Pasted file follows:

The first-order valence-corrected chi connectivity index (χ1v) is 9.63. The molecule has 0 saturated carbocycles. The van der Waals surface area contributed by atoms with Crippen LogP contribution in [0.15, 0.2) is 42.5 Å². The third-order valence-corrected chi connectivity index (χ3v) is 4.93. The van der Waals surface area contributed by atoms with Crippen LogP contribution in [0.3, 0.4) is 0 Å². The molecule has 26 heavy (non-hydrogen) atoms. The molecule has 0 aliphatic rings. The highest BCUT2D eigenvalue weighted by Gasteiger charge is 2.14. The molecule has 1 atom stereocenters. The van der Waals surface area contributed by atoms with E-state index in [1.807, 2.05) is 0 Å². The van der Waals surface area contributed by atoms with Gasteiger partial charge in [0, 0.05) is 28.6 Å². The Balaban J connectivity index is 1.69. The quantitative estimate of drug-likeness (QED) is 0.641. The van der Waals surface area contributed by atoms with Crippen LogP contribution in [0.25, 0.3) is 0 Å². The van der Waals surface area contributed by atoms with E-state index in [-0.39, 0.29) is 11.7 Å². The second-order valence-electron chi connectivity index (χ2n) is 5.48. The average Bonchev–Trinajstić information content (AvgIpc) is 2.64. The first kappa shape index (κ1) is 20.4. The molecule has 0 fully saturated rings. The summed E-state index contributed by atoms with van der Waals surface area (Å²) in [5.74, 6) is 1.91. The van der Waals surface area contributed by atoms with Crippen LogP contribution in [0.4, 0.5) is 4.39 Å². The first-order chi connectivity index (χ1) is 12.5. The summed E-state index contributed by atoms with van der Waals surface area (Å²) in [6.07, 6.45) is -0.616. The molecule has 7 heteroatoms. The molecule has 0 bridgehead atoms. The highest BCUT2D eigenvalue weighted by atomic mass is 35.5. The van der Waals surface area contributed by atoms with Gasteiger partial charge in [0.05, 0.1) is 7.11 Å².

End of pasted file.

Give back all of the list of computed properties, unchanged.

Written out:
The first-order valence-corrected chi connectivity index (χ1v) is 9.63. The molecule has 0 saturated carbocycles. The van der Waals surface area contributed by atoms with Crippen LogP contribution in [0.15, 0.2) is 42.5 Å². The third-order valence-corrected chi connectivity index (χ3v) is 4.93. The van der Waals surface area contributed by atoms with Crippen LogP contribution in [0.3, 0.4) is 0 Å². The molecule has 26 heavy (non-hydrogen) atoms. The molecule has 0 aliphatic rings. The highest BCUT2D eigenvalue weighted by Gasteiger charge is 2.14. The molecule has 1 atom stereocenters. The van der Waals surface area contributed by atoms with E-state index in [1.807, 2.05) is 0 Å². The van der Waals surface area contributed by atoms with Gasteiger partial charge in [0, 0.05) is 28.6 Å². The Balaban J connectivity index is 1.69. The quantitative estimate of drug-likeness (QED) is 0.641. The van der Waals surface area contributed by atoms with Crippen LogP contribution in [0.25, 0.3) is 0 Å². The van der Waals surface area contributed by atoms with E-state index in [-0.39, 0.29) is 11.7 Å². The second-order valence-electron chi connectivity index (χ2n) is 5.48. The average Bonchev–Trinajstić information content (AvgIpc) is 2.64. The first kappa shape index (κ1) is 20.4. The molecule has 0 fully saturated rings. The summed E-state index contributed by atoms with van der Waals surface area (Å²) in [5.74, 6) is 1.91. The van der Waals surface area contributed by atoms with Crippen LogP contribution in [0.4, 0.5) is 4.39 Å². The first-order chi connectivity index (χ1) is 12.5. The summed E-state index contributed by atoms with van der Waals surface area (Å²) in [6.07, 6.45) is -0.616. The molecule has 7 heteroatoms. The molecule has 0 bridgehead atoms. The highest BCUT2D eigenvalue weighted by atomic mass is 35.5. The van der Waals surface area contributed by atoms with Gasteiger partial charge in [0.05, 0.1) is 7.11 Å².